37. Excellent Article and a good reality check. One size never fits all, and the myriad of frameworks and approaches touted religiously in this forum prove that. It's definitely healthy to stop and rethink the value a particular approach brings to your projects. Sometimes folks get caught up in absolute truths such as ‘the world is flat’, or ‘the universe spins around the earth’, that when someone says ‘the world may be round’ or ‘the earth actually might spin around the sun’ their whole belief system gets challenged and they react accordingly. It is an unfortunate over reaction, especially in this case. The author here is not challenging the value of frameworks. He is challenging the absolute truth ‘frameworks are always good and are always the correct approach’. He is right to make the challenge. In our industry there is no such thing as an absolute truth.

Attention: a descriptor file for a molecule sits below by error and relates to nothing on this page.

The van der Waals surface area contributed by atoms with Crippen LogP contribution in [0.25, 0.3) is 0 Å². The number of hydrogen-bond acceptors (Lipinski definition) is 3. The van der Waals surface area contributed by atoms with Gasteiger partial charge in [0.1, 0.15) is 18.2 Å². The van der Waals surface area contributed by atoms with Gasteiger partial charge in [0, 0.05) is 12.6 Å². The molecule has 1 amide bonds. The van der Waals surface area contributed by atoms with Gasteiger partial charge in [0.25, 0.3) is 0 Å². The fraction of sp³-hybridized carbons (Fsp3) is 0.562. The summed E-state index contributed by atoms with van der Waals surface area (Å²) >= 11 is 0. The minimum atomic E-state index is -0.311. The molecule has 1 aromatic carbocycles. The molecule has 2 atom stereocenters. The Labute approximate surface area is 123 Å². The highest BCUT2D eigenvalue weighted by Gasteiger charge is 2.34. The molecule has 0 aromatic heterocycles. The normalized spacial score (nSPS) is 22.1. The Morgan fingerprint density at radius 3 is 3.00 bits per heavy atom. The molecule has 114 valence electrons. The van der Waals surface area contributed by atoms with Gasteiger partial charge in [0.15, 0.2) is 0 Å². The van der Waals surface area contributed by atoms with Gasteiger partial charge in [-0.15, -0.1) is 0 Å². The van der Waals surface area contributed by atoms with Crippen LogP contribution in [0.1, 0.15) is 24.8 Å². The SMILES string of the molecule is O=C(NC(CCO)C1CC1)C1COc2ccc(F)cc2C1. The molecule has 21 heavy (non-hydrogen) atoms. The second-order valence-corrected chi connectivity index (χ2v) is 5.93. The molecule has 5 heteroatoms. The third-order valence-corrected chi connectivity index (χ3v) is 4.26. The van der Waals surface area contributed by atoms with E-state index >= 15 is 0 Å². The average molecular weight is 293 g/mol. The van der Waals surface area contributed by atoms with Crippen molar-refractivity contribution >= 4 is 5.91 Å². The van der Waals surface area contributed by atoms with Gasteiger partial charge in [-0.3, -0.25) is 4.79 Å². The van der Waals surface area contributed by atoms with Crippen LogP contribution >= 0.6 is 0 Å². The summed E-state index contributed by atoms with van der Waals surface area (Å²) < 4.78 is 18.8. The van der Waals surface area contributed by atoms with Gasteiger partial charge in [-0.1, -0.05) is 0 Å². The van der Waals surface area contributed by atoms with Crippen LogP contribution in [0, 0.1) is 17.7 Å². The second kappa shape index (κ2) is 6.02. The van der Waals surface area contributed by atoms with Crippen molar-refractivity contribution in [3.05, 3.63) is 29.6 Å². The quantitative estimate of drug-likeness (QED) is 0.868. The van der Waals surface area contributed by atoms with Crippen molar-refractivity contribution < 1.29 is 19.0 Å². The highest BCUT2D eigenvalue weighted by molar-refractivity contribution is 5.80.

38. Excellent Article and a good reality check. One size never fits all, and the myriad of frameworks and approaches touted religiously in this forum prove that. It's definitely healthy to stop and rethink the value a particular approach brings to your projects. Sometimes folks get caught up in absolute truths such as ‘the world is flat’, or ‘the universe spins around the earth’, that when someone says ‘the world may be round’ or ‘the earth actually might spin around the sun’ their whole belief system gets challenged and they react accordingly. It is an unfortunate over reaction, especially in this case. The author here is not challenging the value of frameworks. He is challenging the absolute truth ‘frameworks are always good and are always the correct approach’. He is right to make the challenge. In our industry there is no such thing as an absolute truth.